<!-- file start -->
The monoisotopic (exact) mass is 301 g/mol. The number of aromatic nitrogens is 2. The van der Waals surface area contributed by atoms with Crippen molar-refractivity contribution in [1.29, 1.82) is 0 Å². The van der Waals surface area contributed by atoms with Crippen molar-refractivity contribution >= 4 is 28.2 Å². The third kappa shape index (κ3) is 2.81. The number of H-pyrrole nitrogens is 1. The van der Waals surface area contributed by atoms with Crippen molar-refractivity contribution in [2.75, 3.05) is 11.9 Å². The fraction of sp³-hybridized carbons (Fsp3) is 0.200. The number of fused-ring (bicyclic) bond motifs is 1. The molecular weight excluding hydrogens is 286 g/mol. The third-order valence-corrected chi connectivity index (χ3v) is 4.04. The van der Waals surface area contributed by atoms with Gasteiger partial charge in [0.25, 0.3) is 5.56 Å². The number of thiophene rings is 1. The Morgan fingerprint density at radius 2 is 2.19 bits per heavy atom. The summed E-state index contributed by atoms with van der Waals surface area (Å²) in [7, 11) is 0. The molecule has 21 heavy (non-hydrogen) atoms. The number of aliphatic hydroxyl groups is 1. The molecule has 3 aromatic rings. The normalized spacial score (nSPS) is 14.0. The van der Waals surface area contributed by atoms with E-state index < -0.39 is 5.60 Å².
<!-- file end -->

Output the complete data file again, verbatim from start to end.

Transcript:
The monoisotopic (exact) mass is 301 g/mol. The number of aromatic nitrogens is 2. The van der Waals surface area contributed by atoms with Crippen molar-refractivity contribution in [1.29, 1.82) is 0 Å². The van der Waals surface area contributed by atoms with Crippen molar-refractivity contribution >= 4 is 28.2 Å². The third kappa shape index (κ3) is 2.81. The number of H-pyrrole nitrogens is 1. The van der Waals surface area contributed by atoms with Crippen molar-refractivity contribution in [2.75, 3.05) is 11.9 Å². The fraction of sp³-hybridized carbons (Fsp3) is 0.200. The number of fused-ring (bicyclic) bond motifs is 1. The molecular weight excluding hydrogens is 286 g/mol. The third-order valence-corrected chi connectivity index (χ3v) is 4.04. The van der Waals surface area contributed by atoms with Gasteiger partial charge in [0.25, 0.3) is 5.56 Å². The number of thiophene rings is 1. The Morgan fingerprint density at radius 2 is 2.19 bits per heavy atom. The summed E-state index contributed by atoms with van der Waals surface area (Å²) in [7, 11) is 0. The molecule has 21 heavy (non-hydrogen) atoms. The number of aliphatic hydroxyl groups is 1. The molecule has 3 aromatic rings. The normalized spacial score (nSPS) is 14.0. The van der Waals surface area contributed by atoms with E-state index < -0.39 is 5.60 Å².